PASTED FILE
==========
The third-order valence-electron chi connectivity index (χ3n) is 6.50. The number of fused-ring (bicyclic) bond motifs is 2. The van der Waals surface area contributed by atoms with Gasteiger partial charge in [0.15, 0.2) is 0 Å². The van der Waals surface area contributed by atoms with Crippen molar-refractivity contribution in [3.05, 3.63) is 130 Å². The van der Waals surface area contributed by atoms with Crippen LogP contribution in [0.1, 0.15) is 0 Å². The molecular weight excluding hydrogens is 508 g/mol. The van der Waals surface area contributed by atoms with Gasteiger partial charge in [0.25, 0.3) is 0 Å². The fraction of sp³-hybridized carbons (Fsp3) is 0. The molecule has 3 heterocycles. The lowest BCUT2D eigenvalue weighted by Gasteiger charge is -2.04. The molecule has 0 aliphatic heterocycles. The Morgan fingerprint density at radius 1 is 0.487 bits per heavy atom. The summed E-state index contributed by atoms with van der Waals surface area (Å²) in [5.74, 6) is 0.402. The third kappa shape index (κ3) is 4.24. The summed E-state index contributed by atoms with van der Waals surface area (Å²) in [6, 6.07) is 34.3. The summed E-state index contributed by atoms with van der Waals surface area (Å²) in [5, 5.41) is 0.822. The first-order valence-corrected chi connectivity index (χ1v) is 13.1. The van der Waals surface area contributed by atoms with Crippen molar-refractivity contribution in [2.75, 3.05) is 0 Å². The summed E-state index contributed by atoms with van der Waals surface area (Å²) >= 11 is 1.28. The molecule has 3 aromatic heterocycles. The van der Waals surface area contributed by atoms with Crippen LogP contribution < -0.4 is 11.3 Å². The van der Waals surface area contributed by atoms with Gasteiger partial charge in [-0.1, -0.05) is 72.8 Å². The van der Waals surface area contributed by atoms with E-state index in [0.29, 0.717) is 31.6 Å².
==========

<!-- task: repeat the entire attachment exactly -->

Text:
The third-order valence-electron chi connectivity index (χ3n) is 6.50. The number of fused-ring (bicyclic) bond motifs is 2. The van der Waals surface area contributed by atoms with Gasteiger partial charge in [0.15, 0.2) is 0 Å². The van der Waals surface area contributed by atoms with Crippen molar-refractivity contribution in [3.05, 3.63) is 130 Å². The van der Waals surface area contributed by atoms with Crippen LogP contribution in [0.1, 0.15) is 0 Å². The molecular weight excluding hydrogens is 508 g/mol. The van der Waals surface area contributed by atoms with Gasteiger partial charge in [0.25, 0.3) is 0 Å². The fraction of sp³-hybridized carbons (Fsp3) is 0. The molecule has 3 heterocycles. The lowest BCUT2D eigenvalue weighted by Gasteiger charge is -2.04. The molecule has 0 aliphatic heterocycles. The Morgan fingerprint density at radius 1 is 0.487 bits per heavy atom. The summed E-state index contributed by atoms with van der Waals surface area (Å²) in [5.74, 6) is 0.402. The third kappa shape index (κ3) is 4.24. The summed E-state index contributed by atoms with van der Waals surface area (Å²) in [6, 6.07) is 34.3. The summed E-state index contributed by atoms with van der Waals surface area (Å²) in [5, 5.41) is 0.822. The first-order valence-corrected chi connectivity index (χ1v) is 13.1. The van der Waals surface area contributed by atoms with Crippen molar-refractivity contribution in [2.75, 3.05) is 0 Å². The summed E-state index contributed by atoms with van der Waals surface area (Å²) >= 11 is 1.28. The molecule has 3 aromatic heterocycles. The van der Waals surface area contributed by atoms with Crippen LogP contribution < -0.4 is 11.3 Å². The van der Waals surface area contributed by atoms with Gasteiger partial charge in [-0.1, -0.05) is 72.8 Å². The van der Waals surface area contributed by atoms with E-state index in [0.29, 0.717) is 31.6 Å².